Re the beet greens, it’s a shame. I actually prefer the stems to the roots for many things because of that subtle flavor. Perhaps a local nutritionist of note could promote their virtues, and build up demand? :)

  1. It’s really true, the greens sprouting from the tops of so many vegetables are so tasty, so I will try the beet version! If it’s anything close to what’s on top of the daikon radish, it should be wonderful. I have often returned from the farmer’s market with piles of really nice daikon radish greens for FREE. I would have paid for them gladly! I point to the bucket of discarded daikon greens and the farmers insist on giving them to me. Recipe: wash, chop, stir-fry with a little oil and salt till just after wilted (around 2 minutes, and depending on maturity of leaves), serve! Add sesame seeds and/or shirasu (what I call “sprinkle fish”) to make it fancy!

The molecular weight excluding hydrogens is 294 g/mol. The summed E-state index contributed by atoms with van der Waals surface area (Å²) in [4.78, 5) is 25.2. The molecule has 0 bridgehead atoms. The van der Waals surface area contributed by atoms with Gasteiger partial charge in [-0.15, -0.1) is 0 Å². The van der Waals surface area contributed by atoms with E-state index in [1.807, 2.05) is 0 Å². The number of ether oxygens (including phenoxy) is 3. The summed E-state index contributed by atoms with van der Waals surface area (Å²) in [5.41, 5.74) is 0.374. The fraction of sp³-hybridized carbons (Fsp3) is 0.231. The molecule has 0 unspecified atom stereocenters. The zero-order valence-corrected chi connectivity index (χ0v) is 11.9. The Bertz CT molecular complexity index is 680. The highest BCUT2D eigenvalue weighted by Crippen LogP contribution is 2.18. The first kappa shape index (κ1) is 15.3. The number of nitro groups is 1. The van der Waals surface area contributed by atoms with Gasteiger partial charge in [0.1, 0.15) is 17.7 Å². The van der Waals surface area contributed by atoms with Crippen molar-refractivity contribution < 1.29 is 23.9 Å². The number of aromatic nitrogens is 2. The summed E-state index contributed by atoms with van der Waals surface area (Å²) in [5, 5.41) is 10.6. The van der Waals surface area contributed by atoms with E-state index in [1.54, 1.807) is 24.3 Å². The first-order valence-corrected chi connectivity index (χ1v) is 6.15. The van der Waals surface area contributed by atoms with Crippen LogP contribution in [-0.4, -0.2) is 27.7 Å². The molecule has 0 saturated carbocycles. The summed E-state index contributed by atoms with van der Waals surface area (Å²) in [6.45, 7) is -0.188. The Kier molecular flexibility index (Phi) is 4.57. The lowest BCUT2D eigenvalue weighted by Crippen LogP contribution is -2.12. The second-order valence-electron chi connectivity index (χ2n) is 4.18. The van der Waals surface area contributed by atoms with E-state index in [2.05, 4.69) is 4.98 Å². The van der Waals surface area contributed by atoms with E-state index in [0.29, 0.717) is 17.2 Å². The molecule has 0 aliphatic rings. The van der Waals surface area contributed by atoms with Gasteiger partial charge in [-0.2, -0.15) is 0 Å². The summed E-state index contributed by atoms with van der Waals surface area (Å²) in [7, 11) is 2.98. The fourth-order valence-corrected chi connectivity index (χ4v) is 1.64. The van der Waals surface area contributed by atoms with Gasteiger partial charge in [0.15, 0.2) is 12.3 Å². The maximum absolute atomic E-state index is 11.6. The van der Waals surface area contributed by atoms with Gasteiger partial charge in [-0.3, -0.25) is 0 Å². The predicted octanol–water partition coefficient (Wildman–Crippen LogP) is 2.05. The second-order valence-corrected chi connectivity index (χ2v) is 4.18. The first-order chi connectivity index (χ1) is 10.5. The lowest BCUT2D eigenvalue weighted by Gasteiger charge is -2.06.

• You know, I don’t think I ever saw a daikon green the entire time I was in Japan (should have looked for markets with buckets). The farmers must think you’re a little insane for asking for them, and give you the same looks you get when you don’t drop your brown rice in the polisher.

      • Really? Daikons are often sold with the greens attached! I just became so fond of them that I needed more than what came with the one daikon.

      • I must have seen them, then, I guess – though, now that I think of it, our local market sold them chopped in two, greenless, and those were the ones I bought. Maybe they had whole ones as well, but a whole daikon in a week was a bit much to get through. I’ll have to check out the local Japanese markets (LA has quite a few) and see if I can find some daikon greens there.